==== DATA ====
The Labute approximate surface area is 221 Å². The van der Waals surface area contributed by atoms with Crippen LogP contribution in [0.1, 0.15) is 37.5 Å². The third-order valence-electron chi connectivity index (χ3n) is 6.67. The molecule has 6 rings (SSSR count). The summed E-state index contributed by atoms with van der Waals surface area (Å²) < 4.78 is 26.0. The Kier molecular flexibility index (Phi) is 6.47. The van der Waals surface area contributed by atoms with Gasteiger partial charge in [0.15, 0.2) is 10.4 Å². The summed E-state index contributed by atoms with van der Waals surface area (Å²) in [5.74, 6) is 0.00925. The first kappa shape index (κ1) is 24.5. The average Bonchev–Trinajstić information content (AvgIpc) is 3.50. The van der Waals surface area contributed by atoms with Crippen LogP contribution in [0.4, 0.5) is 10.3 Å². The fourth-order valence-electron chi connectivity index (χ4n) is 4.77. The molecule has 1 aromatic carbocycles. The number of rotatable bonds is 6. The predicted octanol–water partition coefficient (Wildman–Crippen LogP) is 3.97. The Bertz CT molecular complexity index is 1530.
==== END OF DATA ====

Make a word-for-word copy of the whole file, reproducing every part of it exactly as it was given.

The Labute approximate surface area is 221 Å². The van der Waals surface area contributed by atoms with Crippen LogP contribution in [0.1, 0.15) is 37.5 Å². The third-order valence-electron chi connectivity index (χ3n) is 6.67. The molecule has 6 rings (SSSR count). The summed E-state index contributed by atoms with van der Waals surface area (Å²) < 4.78 is 26.0. The Kier molecular flexibility index (Phi) is 6.47. The van der Waals surface area contributed by atoms with Gasteiger partial charge in [0.15, 0.2) is 10.4 Å². The summed E-state index contributed by atoms with van der Waals surface area (Å²) in [5.74, 6) is 0.00925. The first kappa shape index (κ1) is 24.5. The average Bonchev–Trinajstić information content (AvgIpc) is 3.50. The van der Waals surface area contributed by atoms with Crippen LogP contribution in [0.4, 0.5) is 10.3 Å². The fourth-order valence-electron chi connectivity index (χ4n) is 4.77. The molecule has 1 aromatic carbocycles. The number of rotatable bonds is 6. The predicted octanol–water partition coefficient (Wildman–Crippen LogP) is 3.97. The Bertz CT molecular complexity index is 1530.